This post is sponsored by Plaid Crafts, all thoughts, words and opinions are my own.
We went to visit Outer Banks last month and had a great time and we came home with a BOAT load of seashells. So many seashells, so little to do with them! If you guys want a fun crafting idea to do with your loads of shells and keep your littles mesmerized, you’ll enjoy this fun Ultra Dyed Geode Seashell project!
You have probably seen borax geode projects all over the inner webs by now, but if you haven’t, you’re in a for a little treat. Traditionally you can make geodes with Borax, water, and just some simple pipe cleaner, but today we’re stepping it up a notch and trying seashell geodes for this project.
Here’s what you need:
Round glass jar
Pencil or something to hang your shells from the top of the jar
String or fishing line (something thin)
Start by tying your shells onto string and attaching them to the pencil or “rod” going across the top of your jar. This ensures that the seashells don’t stick to the bottom where the Borax crystals will inevitably settle.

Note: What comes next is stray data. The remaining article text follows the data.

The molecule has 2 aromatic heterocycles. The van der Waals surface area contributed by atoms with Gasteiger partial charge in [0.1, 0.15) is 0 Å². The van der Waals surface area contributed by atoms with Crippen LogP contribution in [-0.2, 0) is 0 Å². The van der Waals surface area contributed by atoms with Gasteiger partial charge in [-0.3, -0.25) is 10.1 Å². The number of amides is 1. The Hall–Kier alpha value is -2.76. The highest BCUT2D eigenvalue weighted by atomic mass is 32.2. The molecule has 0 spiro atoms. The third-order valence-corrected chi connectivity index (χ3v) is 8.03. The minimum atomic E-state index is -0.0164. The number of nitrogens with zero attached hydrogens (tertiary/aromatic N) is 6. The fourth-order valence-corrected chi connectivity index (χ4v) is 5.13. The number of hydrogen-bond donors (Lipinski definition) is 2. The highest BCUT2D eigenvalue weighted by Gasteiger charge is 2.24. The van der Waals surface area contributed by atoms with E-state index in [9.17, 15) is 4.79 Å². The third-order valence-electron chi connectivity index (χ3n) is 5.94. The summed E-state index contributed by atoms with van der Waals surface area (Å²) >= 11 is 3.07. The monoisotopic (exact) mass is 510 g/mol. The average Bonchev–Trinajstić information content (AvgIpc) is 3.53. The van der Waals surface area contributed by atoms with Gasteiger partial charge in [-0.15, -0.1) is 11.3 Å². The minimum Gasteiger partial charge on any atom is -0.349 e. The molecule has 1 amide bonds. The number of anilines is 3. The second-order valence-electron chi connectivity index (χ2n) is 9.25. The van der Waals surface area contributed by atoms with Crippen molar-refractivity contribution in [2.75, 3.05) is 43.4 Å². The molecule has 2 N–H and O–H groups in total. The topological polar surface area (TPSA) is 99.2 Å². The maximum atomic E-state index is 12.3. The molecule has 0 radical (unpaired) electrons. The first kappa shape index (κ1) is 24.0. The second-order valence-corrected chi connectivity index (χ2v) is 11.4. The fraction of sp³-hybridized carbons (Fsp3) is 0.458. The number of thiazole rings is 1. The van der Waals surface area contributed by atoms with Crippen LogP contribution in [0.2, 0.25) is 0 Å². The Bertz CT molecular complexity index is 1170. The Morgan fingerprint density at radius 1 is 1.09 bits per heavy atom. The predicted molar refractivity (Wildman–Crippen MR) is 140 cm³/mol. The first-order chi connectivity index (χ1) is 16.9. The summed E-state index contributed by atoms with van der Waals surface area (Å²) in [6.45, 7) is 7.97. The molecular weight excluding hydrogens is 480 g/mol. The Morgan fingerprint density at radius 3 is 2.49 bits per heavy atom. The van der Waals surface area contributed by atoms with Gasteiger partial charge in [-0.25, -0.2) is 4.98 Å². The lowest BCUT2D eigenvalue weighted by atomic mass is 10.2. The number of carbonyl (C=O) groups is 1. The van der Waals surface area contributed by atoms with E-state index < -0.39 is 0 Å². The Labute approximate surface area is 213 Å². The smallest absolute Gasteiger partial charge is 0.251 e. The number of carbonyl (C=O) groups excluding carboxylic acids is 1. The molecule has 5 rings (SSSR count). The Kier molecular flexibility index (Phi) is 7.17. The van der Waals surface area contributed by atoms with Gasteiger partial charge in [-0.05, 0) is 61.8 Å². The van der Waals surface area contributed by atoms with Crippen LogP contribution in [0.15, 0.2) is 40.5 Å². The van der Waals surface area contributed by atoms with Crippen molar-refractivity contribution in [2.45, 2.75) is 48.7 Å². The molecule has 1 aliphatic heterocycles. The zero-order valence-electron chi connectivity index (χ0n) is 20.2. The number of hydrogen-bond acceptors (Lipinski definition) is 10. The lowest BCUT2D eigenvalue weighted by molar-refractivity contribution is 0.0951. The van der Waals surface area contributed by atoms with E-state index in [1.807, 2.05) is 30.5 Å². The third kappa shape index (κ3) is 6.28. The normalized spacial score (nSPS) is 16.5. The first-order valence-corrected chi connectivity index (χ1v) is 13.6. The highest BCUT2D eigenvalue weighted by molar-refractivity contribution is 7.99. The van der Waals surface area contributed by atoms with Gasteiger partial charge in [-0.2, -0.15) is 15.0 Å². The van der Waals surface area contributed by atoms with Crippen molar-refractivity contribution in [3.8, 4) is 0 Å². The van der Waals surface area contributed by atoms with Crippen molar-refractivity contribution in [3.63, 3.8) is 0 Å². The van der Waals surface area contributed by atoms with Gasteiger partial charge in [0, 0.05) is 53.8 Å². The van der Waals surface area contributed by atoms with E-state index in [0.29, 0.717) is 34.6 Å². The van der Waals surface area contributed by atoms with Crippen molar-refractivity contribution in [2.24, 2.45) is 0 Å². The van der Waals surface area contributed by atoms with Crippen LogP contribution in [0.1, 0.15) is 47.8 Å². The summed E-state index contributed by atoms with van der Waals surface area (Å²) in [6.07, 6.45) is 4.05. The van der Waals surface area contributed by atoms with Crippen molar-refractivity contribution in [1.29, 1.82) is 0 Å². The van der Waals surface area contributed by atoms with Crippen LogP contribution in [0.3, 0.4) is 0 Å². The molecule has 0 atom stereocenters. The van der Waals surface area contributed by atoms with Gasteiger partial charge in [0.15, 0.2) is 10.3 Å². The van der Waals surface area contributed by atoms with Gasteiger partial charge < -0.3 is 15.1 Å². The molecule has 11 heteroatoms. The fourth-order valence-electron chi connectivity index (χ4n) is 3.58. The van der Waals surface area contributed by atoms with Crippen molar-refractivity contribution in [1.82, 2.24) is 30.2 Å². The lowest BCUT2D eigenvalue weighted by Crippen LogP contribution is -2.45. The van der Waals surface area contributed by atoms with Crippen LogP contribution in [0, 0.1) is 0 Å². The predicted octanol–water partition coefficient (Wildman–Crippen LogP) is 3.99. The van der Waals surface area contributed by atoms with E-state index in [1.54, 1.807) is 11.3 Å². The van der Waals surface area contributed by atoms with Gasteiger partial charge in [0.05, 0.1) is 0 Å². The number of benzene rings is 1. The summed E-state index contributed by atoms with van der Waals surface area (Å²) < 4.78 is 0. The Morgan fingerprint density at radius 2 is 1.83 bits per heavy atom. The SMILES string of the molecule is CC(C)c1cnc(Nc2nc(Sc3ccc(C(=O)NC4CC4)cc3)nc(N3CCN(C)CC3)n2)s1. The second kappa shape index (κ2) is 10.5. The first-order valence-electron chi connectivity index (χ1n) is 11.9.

Next, boil about 4 cups of water in the microwave or on a stove top. Once boiling, pour into your jar and add 1 cup of Borax to the mixture until it’s saturated. Saturated means that it’s mostly mixed into the water with the exception of a little bit still floating around (think of stirring sugar into tea and how it looks before it’s stirred in–you want to add Borax until it’s like that).
Finally, add about 2 tablespoons of FolkArt Ultra Dye to the water and stir well, then dip your shells and cover them for about 8-10 hours to let them soak. Try to put them somewhere where they’ll be untouched, if they are messed with it can prevent the crystals from forming (I found this out the hard way, trust me!).
Once done, check on them the next day and detach them from the string. I find it’s easiest to simply cut the string excess off. Then lay them on a paper towel to dry.
They will make gorgeous sparkling geodes in any bright color that you choose…and your kids will love this little science experiment! 🙂
Disclaimer: These shells are not testing for how they react to getting wet after they dry. I’d suggest avoiding getting them wet or placing them on anything that could stain. Also, follow safety instructions when using Borax.